Big numbers

Today, I unveiled the new Current Market Outlook—our 20 year forecast of new airplane demand. This year’s forecast is up 3.5 percent over last year, showing that customers will need 38,050 airplanes over the next two decades valued at $5.6 trillion. The Asia market, including China, will continue to lead the way in total airplane deliveries.

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It probably won’t surprise you that the single-aisle market will continue to be the fastest-growing segment, fueled by growth in low-cost carriers and airlines in developing and emerging markets. In fact, about 35 percent of the single-aisle market will go to low-cost carriers.

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On the twin-aisle side, we’re forecasting the need for 8,830 new airplanes, led by small widebody airplanes in the 200- to 300-seat range, such as the 787-8 and 787-9. This year’s forecast also reflects a continued shift in demand from very large airplanes to efficient new twin-engine products such as the 787 and new 777X.

You can download our CMO infographic by clicking here.

After attending my son’s high school graduation on Friday, I’ll be heading over to the Paris Air Show. I’m most excited about seeing the 787-9 in action again during the flying display. This airplane is set for an upcoming delivery to Vietnam Airlines and had an amazing air show rehearsal over in Moses Lake, Wash. The video is below. I’ll have daily updates from Paris—so be sure to check in.

Comments (8)

Bricktop Polford (USA):

Breathtaking video! And kudos to Vietnam Airlines for the livery.

James Baloun (Sunnyvale, California, USA):

The 787 flight demonstration and amazing takeoff climb are the modern equivalent of the confident bravado of the Tex Johnston barrel-roll. The famous barrel-roll always makes Boeing fans smile. The roll symbolizes how Boeing fans feel even today as it is coming up on its 60th anniversary. Boeing entered the jet age on its feet and ready to go and has made great strides ever since.

Chris R (Monterrey, NL,Mexico):

Great Video!! Have a question though. Can you barrel roll a B787? You could a 707!

Robert (Vancouver, Canada):

Randy.

Those are stunning shots of the 787-9 going through its rehearsal. Hats off to the pilot and all those involved with the 787. Should be a sight to see live.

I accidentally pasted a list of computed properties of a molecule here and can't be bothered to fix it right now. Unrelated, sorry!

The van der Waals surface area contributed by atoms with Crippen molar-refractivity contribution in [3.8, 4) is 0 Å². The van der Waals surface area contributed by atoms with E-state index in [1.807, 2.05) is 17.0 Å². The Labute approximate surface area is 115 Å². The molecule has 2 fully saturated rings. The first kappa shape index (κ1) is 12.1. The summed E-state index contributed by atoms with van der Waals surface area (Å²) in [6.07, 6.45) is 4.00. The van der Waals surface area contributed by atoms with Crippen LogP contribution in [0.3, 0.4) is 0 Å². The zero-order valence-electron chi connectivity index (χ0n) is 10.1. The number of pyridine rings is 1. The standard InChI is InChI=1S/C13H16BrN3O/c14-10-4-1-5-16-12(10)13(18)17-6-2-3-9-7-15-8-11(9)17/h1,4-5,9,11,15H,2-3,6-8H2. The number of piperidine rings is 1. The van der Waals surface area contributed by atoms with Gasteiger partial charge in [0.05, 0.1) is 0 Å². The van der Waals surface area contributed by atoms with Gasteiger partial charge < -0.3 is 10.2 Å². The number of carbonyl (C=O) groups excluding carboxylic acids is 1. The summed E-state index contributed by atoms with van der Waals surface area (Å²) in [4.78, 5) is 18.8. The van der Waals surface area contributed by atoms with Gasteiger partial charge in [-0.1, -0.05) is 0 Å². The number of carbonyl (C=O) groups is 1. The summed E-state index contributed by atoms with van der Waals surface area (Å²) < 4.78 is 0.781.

On a lighter note, I know Boeing wasn't keen on the unscheduled barrel roll with the 707 over Lake Washington on its debut. I'm sure the 787 is more than capable.

Congratulations on your sons graduation.

Enjoy the air show.

Andrew Boydston (Boise ID USA):

Does the natural demand as Boeing has just outlined take into account world financial projections as well as fuel price indexing until 2034? This would include cycles of economic strength and weakness as well as fuel costs projections over the next twenty years.

Ethan (London):

Bravo Boeing on this video. You have outdone yourself. Randy, this outlook is encouraging for the 787 and 777X as well. Best regards.

Chuck Steele (Ridgway, IL, USA):

After seeing the near vertical take off of the 787-9, I am wondering what the thrust to weight ratio is. That was impressive!

Norman Garza (Long Beach, CA):

I don't see a lot of regional jets going into service, 55 and less seats, virtual extinction as well as fewer cities served, (a good place for future "Hyperloops") The single aisle airliners are the big shots with the 737 MAX and the A320NEO doing well but I don't see the "C-Series" dong all that well. The small wide-bodies like the 787 are a good deal, the medium wide-bodies are a good deal too but the large wide-body aircraft are not that popular as airlines prefer higher frequency over large capacity (and mostly symbolic) megaliners though I would like to see 80 meter long mega twin-jets in the future with Emirates ordering lots as well as other airlines.

The steep takeoff of the 787 is out of this world.

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